How is trigeminal neuralgia (TN) characterized?

Updated: Jul 11, 2019
  • Author: Manish K Singh, MD; Chief Editor: Robert A Egan, MD  more...
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Trigeminal neuralgia (TN), also known as tic douloureux, is a common and potentially disabling pain syndrome, the precise pathophysiology of which remains obscure. This condition has been known to drive patients with trigeminal neuralgia to the brink of suicide. Although neurologic examination findings are normal in patients with the idiopathic variety, the most common type of facial pain neuralgia, the clinical history is distinctive. Trigeminal neuralgia is characterized by unilateral pain following the sensory distribution of cranial nerve V—typically radiating to the maxillary (V2) or mandibular (V3) area in 35% of affected patients (see the image below)—often accompanied by a brief facial spasm or tic. Isolated involvement of the ophthalmic division is much less common (2.8%).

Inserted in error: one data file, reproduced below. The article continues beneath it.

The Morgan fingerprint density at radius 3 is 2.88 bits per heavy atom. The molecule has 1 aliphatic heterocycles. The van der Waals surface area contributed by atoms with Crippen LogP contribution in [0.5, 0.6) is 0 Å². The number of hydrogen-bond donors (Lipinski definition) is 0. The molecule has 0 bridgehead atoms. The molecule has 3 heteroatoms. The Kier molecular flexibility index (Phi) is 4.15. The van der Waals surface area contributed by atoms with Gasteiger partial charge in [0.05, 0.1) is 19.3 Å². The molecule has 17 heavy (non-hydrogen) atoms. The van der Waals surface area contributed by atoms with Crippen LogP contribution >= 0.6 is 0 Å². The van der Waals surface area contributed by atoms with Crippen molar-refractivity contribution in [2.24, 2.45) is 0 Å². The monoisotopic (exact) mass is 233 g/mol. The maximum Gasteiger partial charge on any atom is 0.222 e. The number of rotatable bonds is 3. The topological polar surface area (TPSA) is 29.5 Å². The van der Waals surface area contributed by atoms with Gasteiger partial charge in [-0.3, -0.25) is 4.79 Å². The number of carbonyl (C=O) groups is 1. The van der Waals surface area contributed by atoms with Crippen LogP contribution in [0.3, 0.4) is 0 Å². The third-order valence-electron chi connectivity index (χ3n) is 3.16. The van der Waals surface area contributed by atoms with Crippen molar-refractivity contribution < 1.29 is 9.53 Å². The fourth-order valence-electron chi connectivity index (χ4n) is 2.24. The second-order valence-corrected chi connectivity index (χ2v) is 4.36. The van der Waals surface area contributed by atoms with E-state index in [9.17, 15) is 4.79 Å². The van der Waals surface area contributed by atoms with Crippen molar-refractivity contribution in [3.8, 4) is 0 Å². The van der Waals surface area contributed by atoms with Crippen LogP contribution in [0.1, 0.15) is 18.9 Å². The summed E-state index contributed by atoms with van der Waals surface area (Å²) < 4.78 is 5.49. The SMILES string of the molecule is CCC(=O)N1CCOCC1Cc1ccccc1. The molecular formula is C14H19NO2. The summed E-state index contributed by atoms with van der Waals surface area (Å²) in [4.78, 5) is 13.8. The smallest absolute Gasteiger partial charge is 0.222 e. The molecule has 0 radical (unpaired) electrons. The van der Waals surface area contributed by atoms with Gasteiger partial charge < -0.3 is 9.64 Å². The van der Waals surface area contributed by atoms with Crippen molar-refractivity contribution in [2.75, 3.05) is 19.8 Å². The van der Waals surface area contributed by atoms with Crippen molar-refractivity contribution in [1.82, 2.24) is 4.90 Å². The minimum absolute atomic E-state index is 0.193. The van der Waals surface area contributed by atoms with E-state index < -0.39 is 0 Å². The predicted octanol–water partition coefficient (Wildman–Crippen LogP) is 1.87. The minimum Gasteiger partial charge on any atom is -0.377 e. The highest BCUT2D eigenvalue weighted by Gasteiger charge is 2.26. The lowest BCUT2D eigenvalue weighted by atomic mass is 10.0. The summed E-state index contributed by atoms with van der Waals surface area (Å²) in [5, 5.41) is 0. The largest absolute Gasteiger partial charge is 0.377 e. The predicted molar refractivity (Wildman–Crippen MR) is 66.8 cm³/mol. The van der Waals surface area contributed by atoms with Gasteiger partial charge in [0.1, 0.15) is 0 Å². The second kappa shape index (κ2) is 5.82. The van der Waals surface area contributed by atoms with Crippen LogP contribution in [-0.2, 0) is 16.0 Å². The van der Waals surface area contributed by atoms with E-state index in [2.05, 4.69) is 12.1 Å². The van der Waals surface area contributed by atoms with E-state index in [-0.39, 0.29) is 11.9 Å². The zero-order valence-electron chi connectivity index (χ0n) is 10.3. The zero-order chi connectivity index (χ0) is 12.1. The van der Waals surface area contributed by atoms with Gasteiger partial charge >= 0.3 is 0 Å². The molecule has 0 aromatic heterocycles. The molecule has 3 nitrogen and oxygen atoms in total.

Illustration depicting the trigeminal nerve with i Illustration depicting the trigeminal nerve with its 3 main branches

Typically, the initial response to carbamazepine therapy is diagnostic and successful. Despite obtaining this satisfying early relief with medication, patients may experience breakthrough pain that requires additional drugs and, in some patients, one or more of a variety of surgical interventions.

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